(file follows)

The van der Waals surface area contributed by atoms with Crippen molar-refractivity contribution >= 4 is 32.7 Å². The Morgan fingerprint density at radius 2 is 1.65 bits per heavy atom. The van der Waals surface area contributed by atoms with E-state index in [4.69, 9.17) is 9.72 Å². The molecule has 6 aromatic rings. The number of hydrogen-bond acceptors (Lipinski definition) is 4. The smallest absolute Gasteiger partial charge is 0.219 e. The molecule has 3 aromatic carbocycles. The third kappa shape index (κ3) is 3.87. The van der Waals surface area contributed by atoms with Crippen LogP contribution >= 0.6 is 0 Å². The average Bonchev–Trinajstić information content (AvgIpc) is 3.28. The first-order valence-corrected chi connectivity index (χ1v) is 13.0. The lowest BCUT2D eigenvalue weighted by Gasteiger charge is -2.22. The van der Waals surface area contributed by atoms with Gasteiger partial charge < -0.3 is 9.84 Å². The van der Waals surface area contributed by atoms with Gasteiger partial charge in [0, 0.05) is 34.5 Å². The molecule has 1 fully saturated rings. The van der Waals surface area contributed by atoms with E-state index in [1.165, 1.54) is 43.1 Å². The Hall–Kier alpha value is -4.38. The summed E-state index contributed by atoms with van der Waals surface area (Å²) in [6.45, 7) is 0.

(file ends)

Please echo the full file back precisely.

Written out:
The van der Waals surface area contributed by atoms with Crippen molar-refractivity contribution >= 4 is 32.7 Å². The Morgan fingerprint density at radius 2 is 1.65 bits per heavy atom. The van der Waals surface area contributed by atoms with E-state index in [4.69, 9.17) is 9.72 Å². The molecule has 6 aromatic rings. The number of hydrogen-bond acceptors (Lipinski definition) is 4. The smallest absolute Gasteiger partial charge is 0.219 e. The molecule has 3 aromatic carbocycles. The third kappa shape index (κ3) is 3.87. The van der Waals surface area contributed by atoms with Crippen LogP contribution >= 0.6 is 0 Å². The average Bonchev–Trinajstić information content (AvgIpc) is 3.28. The first-order valence-corrected chi connectivity index (χ1v) is 13.0. The lowest BCUT2D eigenvalue weighted by Gasteiger charge is -2.22. The van der Waals surface area contributed by atoms with Gasteiger partial charge < -0.3 is 9.84 Å². The van der Waals surface area contributed by atoms with Gasteiger partial charge in [0, 0.05) is 34.5 Å². The molecule has 1 fully saturated rings. The van der Waals surface area contributed by atoms with E-state index in [1.165, 1.54) is 43.1 Å². The Hall–Kier alpha value is -4.38. The summed E-state index contributed by atoms with van der Waals surface area (Å²) in [6.45, 7) is 0.